This page was last updated on June 17, 2022.
The processes at the smelter were, and continue to be updated and improved on a regular basis. I have read that Rio Tinto's current smelter is the fourth complete smelter to be located on this site, since the original smelter opened in 1906. With each rebuilding, the mine was shut down while the smelter was rebuilt, or vice versa, the smelter was rebuilt while the mine was shut down. The four known upgrade programs were:
1961-1963 -- Complete renovation, including conversion to use natural gas as fuel; production of sulphuric acid added to eliminate sulphur dioxide air and water pollution. The renovation included adding a new rotary car dumper to increase the capacity of dumping rail cars loaded with conentrate from the Magna and Arthur mills, replacing the previous method of using a crane and clam-shell bucket to unload rail cars. The car dumper and associated conveyor belt system went into operation in April 1962.
1974-1978 -- Kennecott completed several upgrades and improvements as part of a program to address smoke emmissions to comply with new clean air regulations. These included adding a new 1200-foot smoke stack, completed in November 1974.
1995-1997 -- Complete rebuild Garfield smelter included a flash smelting process to allow Kennecott to process all of its concentrate; smelter operated at reduced capacity until 1997 as the new process was fully adopted.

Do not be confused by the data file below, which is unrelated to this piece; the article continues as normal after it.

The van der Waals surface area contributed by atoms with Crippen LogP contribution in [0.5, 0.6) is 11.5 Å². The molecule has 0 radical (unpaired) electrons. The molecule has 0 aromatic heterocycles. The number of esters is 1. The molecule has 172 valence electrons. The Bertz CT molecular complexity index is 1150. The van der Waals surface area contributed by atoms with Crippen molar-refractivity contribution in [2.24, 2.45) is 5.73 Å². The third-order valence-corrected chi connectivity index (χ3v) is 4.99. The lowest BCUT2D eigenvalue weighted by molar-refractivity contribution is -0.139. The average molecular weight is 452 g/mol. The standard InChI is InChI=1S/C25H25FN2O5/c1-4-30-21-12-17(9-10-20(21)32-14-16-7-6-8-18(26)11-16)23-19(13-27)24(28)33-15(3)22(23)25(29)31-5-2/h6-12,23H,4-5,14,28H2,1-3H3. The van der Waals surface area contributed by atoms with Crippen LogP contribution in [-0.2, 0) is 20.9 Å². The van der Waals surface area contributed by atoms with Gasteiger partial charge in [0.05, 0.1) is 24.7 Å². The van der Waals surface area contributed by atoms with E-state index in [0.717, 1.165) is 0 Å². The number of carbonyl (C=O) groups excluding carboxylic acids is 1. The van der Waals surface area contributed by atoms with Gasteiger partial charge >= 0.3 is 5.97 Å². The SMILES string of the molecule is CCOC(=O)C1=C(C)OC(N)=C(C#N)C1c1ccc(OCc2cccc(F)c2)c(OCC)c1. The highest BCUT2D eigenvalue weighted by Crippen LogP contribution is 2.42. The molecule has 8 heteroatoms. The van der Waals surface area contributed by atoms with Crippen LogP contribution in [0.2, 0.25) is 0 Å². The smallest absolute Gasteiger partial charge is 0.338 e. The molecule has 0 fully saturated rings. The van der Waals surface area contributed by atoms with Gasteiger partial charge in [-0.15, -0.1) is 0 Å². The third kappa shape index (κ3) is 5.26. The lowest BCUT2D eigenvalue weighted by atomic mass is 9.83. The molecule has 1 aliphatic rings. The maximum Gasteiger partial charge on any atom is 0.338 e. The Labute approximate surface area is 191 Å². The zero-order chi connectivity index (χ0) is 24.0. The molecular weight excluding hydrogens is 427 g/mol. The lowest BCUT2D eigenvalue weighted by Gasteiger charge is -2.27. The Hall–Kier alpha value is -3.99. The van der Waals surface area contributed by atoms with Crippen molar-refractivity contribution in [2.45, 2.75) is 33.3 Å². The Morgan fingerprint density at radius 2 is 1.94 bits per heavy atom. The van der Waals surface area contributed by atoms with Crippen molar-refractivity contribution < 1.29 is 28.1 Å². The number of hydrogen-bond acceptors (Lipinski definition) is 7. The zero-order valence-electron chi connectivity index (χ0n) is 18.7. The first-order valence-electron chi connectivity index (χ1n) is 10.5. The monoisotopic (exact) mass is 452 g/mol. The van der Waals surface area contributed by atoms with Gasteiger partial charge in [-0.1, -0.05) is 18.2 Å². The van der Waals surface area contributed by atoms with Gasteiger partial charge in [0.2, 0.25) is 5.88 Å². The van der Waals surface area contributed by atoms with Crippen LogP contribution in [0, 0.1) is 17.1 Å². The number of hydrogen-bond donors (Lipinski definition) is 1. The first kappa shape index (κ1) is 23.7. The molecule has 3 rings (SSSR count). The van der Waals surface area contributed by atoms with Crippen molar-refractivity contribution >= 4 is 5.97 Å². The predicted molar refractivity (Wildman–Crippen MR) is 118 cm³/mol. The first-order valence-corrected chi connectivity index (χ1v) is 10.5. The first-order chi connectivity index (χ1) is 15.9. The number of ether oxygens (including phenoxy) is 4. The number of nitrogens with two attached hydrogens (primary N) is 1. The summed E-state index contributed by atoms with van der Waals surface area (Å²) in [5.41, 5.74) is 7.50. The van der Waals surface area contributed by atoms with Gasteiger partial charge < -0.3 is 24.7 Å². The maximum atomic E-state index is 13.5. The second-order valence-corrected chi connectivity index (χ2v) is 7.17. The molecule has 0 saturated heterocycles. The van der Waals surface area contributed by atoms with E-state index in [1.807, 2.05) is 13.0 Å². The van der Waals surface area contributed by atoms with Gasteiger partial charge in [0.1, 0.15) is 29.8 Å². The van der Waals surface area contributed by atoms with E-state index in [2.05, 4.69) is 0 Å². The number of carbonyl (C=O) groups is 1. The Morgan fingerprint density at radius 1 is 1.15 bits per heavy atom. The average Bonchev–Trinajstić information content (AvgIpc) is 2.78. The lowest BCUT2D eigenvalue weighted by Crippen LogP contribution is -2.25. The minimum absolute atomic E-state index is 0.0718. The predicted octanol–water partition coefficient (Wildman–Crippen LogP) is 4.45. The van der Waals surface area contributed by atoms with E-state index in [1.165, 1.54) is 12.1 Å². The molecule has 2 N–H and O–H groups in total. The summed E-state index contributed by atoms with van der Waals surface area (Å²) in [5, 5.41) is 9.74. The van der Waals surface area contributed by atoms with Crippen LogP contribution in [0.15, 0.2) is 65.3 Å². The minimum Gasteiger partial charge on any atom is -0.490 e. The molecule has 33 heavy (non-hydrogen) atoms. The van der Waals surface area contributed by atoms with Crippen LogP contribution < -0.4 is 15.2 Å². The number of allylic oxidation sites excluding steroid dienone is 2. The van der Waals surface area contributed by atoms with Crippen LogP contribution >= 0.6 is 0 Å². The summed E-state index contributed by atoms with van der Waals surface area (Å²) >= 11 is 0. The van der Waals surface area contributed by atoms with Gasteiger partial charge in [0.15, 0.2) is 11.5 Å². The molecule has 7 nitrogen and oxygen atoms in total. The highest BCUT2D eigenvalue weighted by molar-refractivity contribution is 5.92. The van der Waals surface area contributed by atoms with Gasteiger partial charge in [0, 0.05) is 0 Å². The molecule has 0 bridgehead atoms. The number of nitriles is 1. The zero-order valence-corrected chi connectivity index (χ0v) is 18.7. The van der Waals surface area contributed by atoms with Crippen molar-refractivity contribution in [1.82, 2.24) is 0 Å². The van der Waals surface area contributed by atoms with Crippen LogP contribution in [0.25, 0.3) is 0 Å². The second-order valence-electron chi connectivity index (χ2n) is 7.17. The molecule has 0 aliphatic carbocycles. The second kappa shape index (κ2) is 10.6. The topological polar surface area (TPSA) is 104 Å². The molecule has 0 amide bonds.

American Smelting & Refining
Utah Copper completed their Copperton mill in April 1904, and commenced operations in September, shipping its low grade ore from the mine to the Copperton mill, by way of the Copper Belt and the Rio Grande Western. (Arrington: Richest Hole, p. 39; Kennecott's own Historical Index says that operations commenced on July 1, 1904)
April 29, 1904
Utah Copper was reorganized as a New Jersey corporation. This new company was organized to provide the finances necessary for further expansion of both mining operations, and milling operations, assuming that the experimental mill at Copperton would be successful. (Kennecott Historical Index)
Until June 1907, all of the ore came from Utah Copper's underground mine. The concentrates from Utah Copper's Copperton mill were shipped to the Bingham Consolidated smelter at Midvale, by way of the RGW.
The expansion of Utah Copper's operation came from the Guggenheims, who also held majority interest in Standard Oil. One of their investment vehicles, the Guggenheim Exploration Company, provided the funding for Utah Copper to build its new mill at Magna, and the reorganization of Utah Copper in April 1904 was the result of the influx of Guggenheim money. The Guggenheims were also the majority owners of American Smelting & Refining (ASARCO), who had bought majority interests in most of the Salt Lake Valley smelters, wanting to consolidate the smelting operations in one large location to benefit from economies of scale that such an operation would provide. To tie their two new properties together, i.e., funding the expansion of Utah Copper, and consolidating the Utah smelters into a new large smelter at Garfield, Utah Copper signed a 20-year contract with ASARCO that would both guarantee a market for Utah Copper mining operations, and through their new mill at Magna, provide copper concentrates for the new Garfield smelter. (Arrington: Richest Hole, p. 46)